domingo, 9 de junho de 2013

Deconversion: The Straw that Broke the Camel's Back (Part I)

I remember some years ago - I think it was about the year 2008 -, when the last logical fortress I had to stand for the existence of a biblical god finally collapsed. Just before that I still had myself as a Christian by definition; I took the Bible as the divine revelation of a supreme personal god, believed in an afterlife and the redemption from our sins by the sacrifice of Christ; heaven, hell, and so on. There’s one thing I must point out however: Looking back, I reckon I’d never exactly fit the fundamentalist, literalist archetype of a Christian. Despite my raising in a pretty zealot Christian family - I guess fanatical sounds more accurate -, since early childhood I paid special attention to some controversial topics regarding what I heard in the church and read in the Bible. I remember attending Sunday classes when I was about six, with that missionary teacher arranging biblical pictures on the flannel board (man, I’m really getting old…). Figures of Jesus and his disciples, the white dove representing the Holy Spirit, a majestic white throne portraying God the Father, the cross symbolizing redemption,  and so much more. I was too young of course, but I clearly remember wondering what all that stuff was about after all. To me, it wasn’t just… convincing enough. Almost 35 years have passed since then, but I still keep a strong recollection of my looking at that board, listening to the missionary and asking within myself, “How can they know it’s all true? Has anybody personally seen or touched some evidence, or proven this histories and characters are real?” (Though I was too young to put it in these words, they pretty accurately describe what the feeling was like at that time). Of course, I had to keep these questions to myself, for I knew I wouldn’t find any mind supportive/sympathetic enough for me to share my doubts with. In the very few occasions when I tried putting something out of my chest to someone, specifically in family, the outcomes were never positive at all. I think I was about twelve when I exposed to my mother some delicate issues about contradictory passages in the Bible, asking her some explanation to that – because I was a Christian, in my puerile mind, I was eager to believe with all my heart and sincerely. But in order to accomplish that I needed to be fulfilled, I needed honest answers. I’d rather expose that to my mother, since she always showed a less severe fundamentalist approach if compared to dad. The only answers I ever got even from her, however, where the known clichés like ‘you don’t need to know that; just believe for the sake of believing and that’s all it takes’. But, as it turned out in that occasion when I was twelve, I kept demanding consistent answers to these issues from mom, I wouldn’t just let her go so easy this time. “You atheist!” was her direct response, uttered like an explosion, and with an unforgettable expression of disgust and reprobation in her face.

As I said before, I wasn’t even close to call myself an atheist back then. Actually, I was very sorrowful that atheists existed, I could hardly conceive someone who wouldn’t take for granted that a supreme god existed. After all, it was so plain and so obvious to me! No, I wasn’t an atheist, I was not even close to that – not at that time at least. It would still take more than two decades for me, from that time, to come across the straw that broke the camel’s back, and then clearly realize the dimension of the mistakes I had lived by since I was born.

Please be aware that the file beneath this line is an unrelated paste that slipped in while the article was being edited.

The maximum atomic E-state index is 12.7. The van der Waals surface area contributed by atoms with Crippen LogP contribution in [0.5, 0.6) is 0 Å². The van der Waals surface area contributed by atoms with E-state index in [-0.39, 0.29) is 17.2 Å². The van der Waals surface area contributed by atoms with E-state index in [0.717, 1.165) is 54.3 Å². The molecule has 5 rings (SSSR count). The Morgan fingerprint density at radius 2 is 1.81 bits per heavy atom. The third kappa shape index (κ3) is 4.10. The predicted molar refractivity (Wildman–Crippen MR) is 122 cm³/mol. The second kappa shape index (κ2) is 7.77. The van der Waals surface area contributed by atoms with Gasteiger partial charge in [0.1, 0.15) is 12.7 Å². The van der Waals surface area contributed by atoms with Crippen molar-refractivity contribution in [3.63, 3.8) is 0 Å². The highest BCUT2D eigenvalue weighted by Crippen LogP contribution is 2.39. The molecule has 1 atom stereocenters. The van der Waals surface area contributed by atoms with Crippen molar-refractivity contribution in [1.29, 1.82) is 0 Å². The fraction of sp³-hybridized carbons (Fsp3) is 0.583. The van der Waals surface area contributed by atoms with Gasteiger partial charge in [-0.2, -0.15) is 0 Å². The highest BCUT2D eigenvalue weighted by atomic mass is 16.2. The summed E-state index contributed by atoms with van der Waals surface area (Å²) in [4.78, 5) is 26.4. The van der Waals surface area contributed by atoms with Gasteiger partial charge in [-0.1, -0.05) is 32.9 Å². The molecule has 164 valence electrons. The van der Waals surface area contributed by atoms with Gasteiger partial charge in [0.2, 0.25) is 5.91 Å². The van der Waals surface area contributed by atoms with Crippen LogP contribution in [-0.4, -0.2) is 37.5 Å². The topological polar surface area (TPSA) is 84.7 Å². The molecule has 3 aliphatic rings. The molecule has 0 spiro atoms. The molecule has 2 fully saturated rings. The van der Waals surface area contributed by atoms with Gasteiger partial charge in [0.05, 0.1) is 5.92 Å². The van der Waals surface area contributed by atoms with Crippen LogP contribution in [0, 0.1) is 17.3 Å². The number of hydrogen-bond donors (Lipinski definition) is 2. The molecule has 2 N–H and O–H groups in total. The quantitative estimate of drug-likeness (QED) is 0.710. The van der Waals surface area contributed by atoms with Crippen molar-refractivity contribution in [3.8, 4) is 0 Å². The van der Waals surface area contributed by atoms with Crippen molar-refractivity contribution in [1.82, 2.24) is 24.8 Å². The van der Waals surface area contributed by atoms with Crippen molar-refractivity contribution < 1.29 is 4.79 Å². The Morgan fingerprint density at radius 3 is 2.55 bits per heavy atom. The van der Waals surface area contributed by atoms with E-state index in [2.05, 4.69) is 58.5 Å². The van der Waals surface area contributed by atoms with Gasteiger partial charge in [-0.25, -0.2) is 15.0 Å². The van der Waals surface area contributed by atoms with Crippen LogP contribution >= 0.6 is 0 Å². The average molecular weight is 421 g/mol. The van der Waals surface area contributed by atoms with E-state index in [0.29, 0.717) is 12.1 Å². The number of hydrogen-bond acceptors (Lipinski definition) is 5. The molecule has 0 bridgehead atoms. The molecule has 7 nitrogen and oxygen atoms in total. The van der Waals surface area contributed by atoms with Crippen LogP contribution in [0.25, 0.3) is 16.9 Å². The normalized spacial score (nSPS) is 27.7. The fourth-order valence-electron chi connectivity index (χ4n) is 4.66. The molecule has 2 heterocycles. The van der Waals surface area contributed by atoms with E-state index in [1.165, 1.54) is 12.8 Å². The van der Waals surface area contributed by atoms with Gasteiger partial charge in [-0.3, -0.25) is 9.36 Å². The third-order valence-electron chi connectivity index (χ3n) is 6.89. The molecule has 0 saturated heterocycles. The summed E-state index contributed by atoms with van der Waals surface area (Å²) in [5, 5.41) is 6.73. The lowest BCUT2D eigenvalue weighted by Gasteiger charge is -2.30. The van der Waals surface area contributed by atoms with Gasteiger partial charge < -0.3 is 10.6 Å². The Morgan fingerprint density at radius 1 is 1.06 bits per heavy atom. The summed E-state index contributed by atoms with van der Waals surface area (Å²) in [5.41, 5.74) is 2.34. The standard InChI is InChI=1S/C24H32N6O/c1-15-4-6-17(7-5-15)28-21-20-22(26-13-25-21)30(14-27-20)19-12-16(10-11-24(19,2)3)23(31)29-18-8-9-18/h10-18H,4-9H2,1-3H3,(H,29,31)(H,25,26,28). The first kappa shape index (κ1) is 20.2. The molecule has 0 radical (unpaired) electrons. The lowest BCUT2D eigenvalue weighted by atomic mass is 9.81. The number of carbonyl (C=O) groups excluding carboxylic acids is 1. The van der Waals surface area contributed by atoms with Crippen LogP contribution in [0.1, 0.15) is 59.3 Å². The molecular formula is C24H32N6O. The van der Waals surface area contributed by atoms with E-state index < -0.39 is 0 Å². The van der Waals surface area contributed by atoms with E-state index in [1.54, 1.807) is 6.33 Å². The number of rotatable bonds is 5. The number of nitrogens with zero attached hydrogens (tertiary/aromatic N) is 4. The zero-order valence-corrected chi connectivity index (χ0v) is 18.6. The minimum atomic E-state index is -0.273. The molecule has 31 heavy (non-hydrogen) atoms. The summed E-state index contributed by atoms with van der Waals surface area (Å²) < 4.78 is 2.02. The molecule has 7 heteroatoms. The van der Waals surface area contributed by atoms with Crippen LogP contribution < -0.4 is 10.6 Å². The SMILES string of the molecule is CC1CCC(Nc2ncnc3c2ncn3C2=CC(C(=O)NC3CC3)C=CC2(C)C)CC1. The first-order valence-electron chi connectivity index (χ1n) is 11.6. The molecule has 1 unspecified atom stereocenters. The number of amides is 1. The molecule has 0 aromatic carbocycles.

Coming next.

sábado, 8 de junho de 2013

Nobody is Willing to Hear You

Openly declaring skepticism has ever been – and still is – a painful issue for me, especially when it comes to family events like Christmas, New Year’s Eve, birthday parties and so on. It’s hard to find yourself alone when surrounded by people you’ve learned to respect and love since you were born. Many years passed after my deconversion while I kept the habit of showing contradictions in the Bible, arguing on the logical flawed biblical concept of god, hell and so on. Eventually, time showed how this approach was meaningless and counterproductive, at least in the context of a more radical fundamentalist environment like mine. Fundamentalists won’t try and see something differently from what they’ve ever seen because they just don’t want to. Therefore, I personally don’t see honesty (in this sense of the word) as the best choice to all occasions. That said, I avoid talking on this subject (atheism) as much as it’s possible for me among relatives. That brings such an amount of isolation of course. Just as I use to say to myself, ‘I’ve lost my family to religion’.
There’s another point to it: asserting different points of view, be it political, personal, or religious, can sometimes change a pleasant meeting into something not so enjoyable. As we know, most human beings would rather hear something they want than someone speaking the truth – Unfortunately. On the other hand, we all have the need of being part of a group. Depending on the people you are talking to, saying you are an atheist means breaking links between you and everybody else. I mean, of course people who really know me are aware that I’m no longer a theist, it’s just that they feel uncomfortable with my openly declaring that. So now I see no reason for that anymore. I think it’s the same case as to political views, when I used to be very opinionated at defending my personal convictions on politics, and after some years acting like this, noticed there weren’t much profit from it.